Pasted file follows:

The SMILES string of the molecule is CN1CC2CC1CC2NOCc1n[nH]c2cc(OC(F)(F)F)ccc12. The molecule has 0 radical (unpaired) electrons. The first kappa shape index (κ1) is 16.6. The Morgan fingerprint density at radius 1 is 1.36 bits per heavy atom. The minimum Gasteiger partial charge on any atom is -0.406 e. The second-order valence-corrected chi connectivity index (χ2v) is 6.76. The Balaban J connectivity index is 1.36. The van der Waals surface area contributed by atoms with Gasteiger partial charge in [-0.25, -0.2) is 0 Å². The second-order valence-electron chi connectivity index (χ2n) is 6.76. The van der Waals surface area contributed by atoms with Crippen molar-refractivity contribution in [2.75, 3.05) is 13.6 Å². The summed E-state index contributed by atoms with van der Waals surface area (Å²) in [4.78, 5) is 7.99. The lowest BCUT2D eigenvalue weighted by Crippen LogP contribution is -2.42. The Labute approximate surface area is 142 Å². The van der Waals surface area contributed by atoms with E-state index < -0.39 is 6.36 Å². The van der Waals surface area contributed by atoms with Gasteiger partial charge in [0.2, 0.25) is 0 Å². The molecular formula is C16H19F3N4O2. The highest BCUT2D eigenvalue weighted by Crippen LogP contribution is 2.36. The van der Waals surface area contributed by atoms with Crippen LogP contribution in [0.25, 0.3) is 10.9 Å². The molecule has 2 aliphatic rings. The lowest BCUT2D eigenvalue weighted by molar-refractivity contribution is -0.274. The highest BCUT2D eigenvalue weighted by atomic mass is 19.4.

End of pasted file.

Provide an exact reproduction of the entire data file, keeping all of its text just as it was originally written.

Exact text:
The SMILES string of the molecule is CN1CC2CC1CC2NOCc1n[nH]c2cc(OC(F)(F)F)ccc12. The molecule has 0 radical (unpaired) electrons. The first kappa shape index (κ1) is 16.6. The Morgan fingerprint density at radius 1 is 1.36 bits per heavy atom. The minimum Gasteiger partial charge on any atom is -0.406 e. The second-order valence-corrected chi connectivity index (χ2v) is 6.76. The Balaban J connectivity index is 1.36. The van der Waals surface area contributed by atoms with Gasteiger partial charge in [-0.25, -0.2) is 0 Å². The second-order valence-electron chi connectivity index (χ2n) is 6.76. The van der Waals surface area contributed by atoms with Crippen molar-refractivity contribution in [2.75, 3.05) is 13.6 Å². The summed E-state index contributed by atoms with van der Waals surface area (Å²) in [4.78, 5) is 7.99. The lowest BCUT2D eigenvalue weighted by Crippen LogP contribution is -2.42. The Labute approximate surface area is 142 Å². The van der Waals surface area contributed by atoms with E-state index < -0.39 is 6.36 Å². The van der Waals surface area contributed by atoms with Gasteiger partial charge in [0.2, 0.25) is 0 Å². The molecular formula is C16H19F3N4O2. The highest BCUT2D eigenvalue weighted by Crippen LogP contribution is 2.36. The van der Waals surface area contributed by atoms with Crippen LogP contribution in [0.25, 0.3) is 10.9 Å². The molecule has 2 aliphatic rings. The lowest BCUT2D eigenvalue weighted by molar-refractivity contribution is -0.274. The highest BCUT2D eigenvalue weighted by atomic mass is 19.4.